When Techstars launched their Future of Longevity Accelerator to address the needs of individuals providing and receiving care for older adults in the United States, Brenda Wilton was hesitant to even apply. The accelerator is run in partnership with Pivotal Ventures, an investment and incubation company created by Melinda Gates to advance social progress in the United States.
This post is part of Designli’s “Entrepreneurial Insights” series – where we profile successful entrepreneurs, discuss topics that are critical to business-building, and pass those insights to today’s founders and business leaders.
One of the prerequisites for acceptance was being a tech company, and Wilton’s clothing business Authored didn’t have any basis in software. Nonetheless, in August 2020, Authored was selected as one of just ten startups across the country to participate in this prestigious cohort of industry trailblazers. In fact, after seeing a demo of Authored’s clothing for the first time, the Managing Director Jason Townes personally asked Wilton to apply.
At its core, Authored is a clothing company that provides stylish, functional apparel for those with physical constraints and health challenges – including the elderly and disabled. But a deeper look into the business reveals that Wilton’s mission runs much deeper than simply outfitting people in better clothing.
“Our apparel enables people to dress themselves so that they can be actively engaged in living – not just exist,” Wilton asserts.
Authored’s clothing features a range of clever details designed to address people’s unique mobility challenges – whether that is pulling a shirt over their heads, zipping down their pants to use the restroom, or dressing and undressing while sitting down. Furthermore, there are no irritating seams or scratchy fabrics that so often cause people distress.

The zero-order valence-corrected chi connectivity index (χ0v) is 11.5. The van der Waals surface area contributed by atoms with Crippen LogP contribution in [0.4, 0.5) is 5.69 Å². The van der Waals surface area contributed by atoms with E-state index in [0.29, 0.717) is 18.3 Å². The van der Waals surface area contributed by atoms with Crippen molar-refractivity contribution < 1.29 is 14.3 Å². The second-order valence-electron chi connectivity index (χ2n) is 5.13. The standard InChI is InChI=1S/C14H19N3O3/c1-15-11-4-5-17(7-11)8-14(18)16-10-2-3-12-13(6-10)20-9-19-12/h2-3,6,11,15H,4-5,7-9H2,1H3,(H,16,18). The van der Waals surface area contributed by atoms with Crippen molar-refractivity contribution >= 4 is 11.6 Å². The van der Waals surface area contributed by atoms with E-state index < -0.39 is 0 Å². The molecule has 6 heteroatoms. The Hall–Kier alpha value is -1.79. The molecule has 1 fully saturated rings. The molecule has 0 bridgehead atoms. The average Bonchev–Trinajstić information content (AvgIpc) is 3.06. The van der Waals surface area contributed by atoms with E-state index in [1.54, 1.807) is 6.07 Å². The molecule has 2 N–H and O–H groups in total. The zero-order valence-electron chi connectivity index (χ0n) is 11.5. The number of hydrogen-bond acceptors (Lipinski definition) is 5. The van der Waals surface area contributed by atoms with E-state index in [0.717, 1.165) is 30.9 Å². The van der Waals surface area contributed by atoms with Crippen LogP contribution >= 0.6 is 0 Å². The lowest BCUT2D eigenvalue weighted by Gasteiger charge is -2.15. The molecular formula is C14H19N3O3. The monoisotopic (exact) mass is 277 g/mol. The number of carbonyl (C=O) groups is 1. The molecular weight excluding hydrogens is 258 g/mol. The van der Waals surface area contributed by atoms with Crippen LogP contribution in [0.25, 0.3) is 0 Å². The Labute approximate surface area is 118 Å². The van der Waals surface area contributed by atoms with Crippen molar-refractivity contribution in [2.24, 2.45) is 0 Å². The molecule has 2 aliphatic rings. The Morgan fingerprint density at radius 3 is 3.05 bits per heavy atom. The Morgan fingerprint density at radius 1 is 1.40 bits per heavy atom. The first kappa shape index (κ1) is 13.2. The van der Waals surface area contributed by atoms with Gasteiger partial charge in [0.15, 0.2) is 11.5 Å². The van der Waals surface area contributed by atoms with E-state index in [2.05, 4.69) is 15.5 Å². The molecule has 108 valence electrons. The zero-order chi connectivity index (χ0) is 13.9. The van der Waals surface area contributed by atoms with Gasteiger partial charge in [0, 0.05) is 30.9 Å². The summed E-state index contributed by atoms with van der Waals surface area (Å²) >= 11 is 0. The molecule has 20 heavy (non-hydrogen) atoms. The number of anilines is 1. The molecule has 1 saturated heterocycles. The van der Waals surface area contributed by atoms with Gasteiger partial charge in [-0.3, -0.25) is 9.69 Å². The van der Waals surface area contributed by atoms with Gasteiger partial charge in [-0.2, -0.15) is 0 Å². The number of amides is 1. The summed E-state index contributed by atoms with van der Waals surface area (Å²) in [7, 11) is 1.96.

To determine what features were most important to her audience and engineer her clothing accordingly, Wilton conducted hundreds of interviews with people across the caregiving spectrum – care recipients, caregivers, doctors, nurses, family members, and assisted living community employees, to name a few.
“Everyone had a different perspective on what the primary needs were,” Wilton says. To caregivers, the key was creating clothing that would prevent them from having to strain themselves when dressing or undressing patients. To many family members, it was all about making their loved one look how he or she used to look to avoid discomfort and distress. To assisted living community laundry staff, the answer was using fabric that wouldn’t fall apart in their hospital-grade washers and dryers.
“When you have hundreds of people seeing the elephant differently, it’s amazing what you can discover,” Wilton says. “My years of gathering research have given me eyes to see and ears to hear what I didn’t before.”
One of Wilton’s biggest aha moments was when she realized she shouldn’t be telling people how much they needed her apparel. In fact, she discovered that she should be telling them just the opposite.